Q: Why did the pitcher give up more home runs last year?
A: Because more balls went over the fence!
Besides being a punchline to a joke that would absolutely rule the day on playground duty, the above answer may give us some insight into the Brewers’ interest in free agent relief pitcher Neftali Feliz.
At first glance, Feliz’s line from last year might not inspire much confidence for a serviceable replacement to Tyler Thornburg or Will Smith. In 53.7 innings, Feliz posted a 3.76 DRA and 4.57 FIP, largely off the 10 home runs he allowed. That was the most home runs per nine innings he has given up in his career.
Nothing much in his peripherals glares out as an obvious problem, except for a 19.2 percent HR/FB rate, which was 16th-highest in MLB last year among pitchers with at least 50 innings pitched. In fact, that rate of fly balls that left the yard is more than double his career rate of 8.8 percent.
Of course, it’s possible that his pitches were just more hittable, with pitches thrown that were more susceptible to the home run, but consider that he also posted groundball rates and strikeout rates that were his best since his breakout 2009 with Texas. Last year, he also saw the highest swing rate of his career, along with the lowest contact rate. So batters were swinging more at Feliz’s pitches and making contact less than ever.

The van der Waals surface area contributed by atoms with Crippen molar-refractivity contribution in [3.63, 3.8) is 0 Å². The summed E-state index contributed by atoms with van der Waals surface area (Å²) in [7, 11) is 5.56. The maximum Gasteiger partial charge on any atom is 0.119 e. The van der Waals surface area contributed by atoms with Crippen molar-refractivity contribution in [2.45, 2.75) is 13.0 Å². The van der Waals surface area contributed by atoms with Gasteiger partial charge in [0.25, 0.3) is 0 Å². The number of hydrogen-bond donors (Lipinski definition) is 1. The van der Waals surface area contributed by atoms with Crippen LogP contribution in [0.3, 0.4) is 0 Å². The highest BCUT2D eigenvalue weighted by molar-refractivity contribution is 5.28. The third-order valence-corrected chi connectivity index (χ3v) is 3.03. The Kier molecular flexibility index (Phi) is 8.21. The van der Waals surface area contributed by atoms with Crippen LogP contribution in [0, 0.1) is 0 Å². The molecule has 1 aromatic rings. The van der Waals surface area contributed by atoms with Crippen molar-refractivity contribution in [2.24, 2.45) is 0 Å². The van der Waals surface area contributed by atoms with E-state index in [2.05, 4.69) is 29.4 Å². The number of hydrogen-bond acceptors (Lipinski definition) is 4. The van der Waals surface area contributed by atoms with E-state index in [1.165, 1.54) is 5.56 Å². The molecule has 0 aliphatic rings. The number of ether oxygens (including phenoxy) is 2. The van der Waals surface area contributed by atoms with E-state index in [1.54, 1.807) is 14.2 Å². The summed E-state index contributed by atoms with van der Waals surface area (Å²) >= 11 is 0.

You can’t really point quickly to his pitch mix to explain the inflated homer rate, either. Feliz’s velocity also has ticked up a mile and a half per hour above where he was sitting with his fastball in 2015. With the Pirates, he has almost abandoned his changeup, working primarily with his four-seam fastball and slider, which is a positive step forward as his changeup was getting just a 7 percent whiff rate last year.
It doesn’t seem like that’s allowing batters to just sit on his fastball, though. Movement on those pitches isn’t drastically out of line with his career, either:
Really about the only thing Feliz didn’t improve upon from his career numbers under Ray Searage and the Pirates was that HR/FB rate. As simple and perhaps redundant as it seems, his home run troubles really do seem to be a matter of more fly balls flying over the fence.
Still, it’s not as if those 10 home runs just ran into someone’s bat by accident. According to ESPN’s Home Run Tracker, 8 of those round-trippers were “plenty” of distance, and just 1 was considered “just enough.” His 104.5 MPH average exit velocity on home runs is slightly above the MLB average last year, and was 39th among 214 pitchers who gave up at least 10 homers.
Whether explainable by a mechanical change, slight changes to his pitch effectiveness, or just luck, the Brewers front office seems to be banking on regression to the mean in his home runs allowed per fly ball. That would pair well should groundball and strikeout tendencies to continue to trend in the right direction in front of their improved defense this year.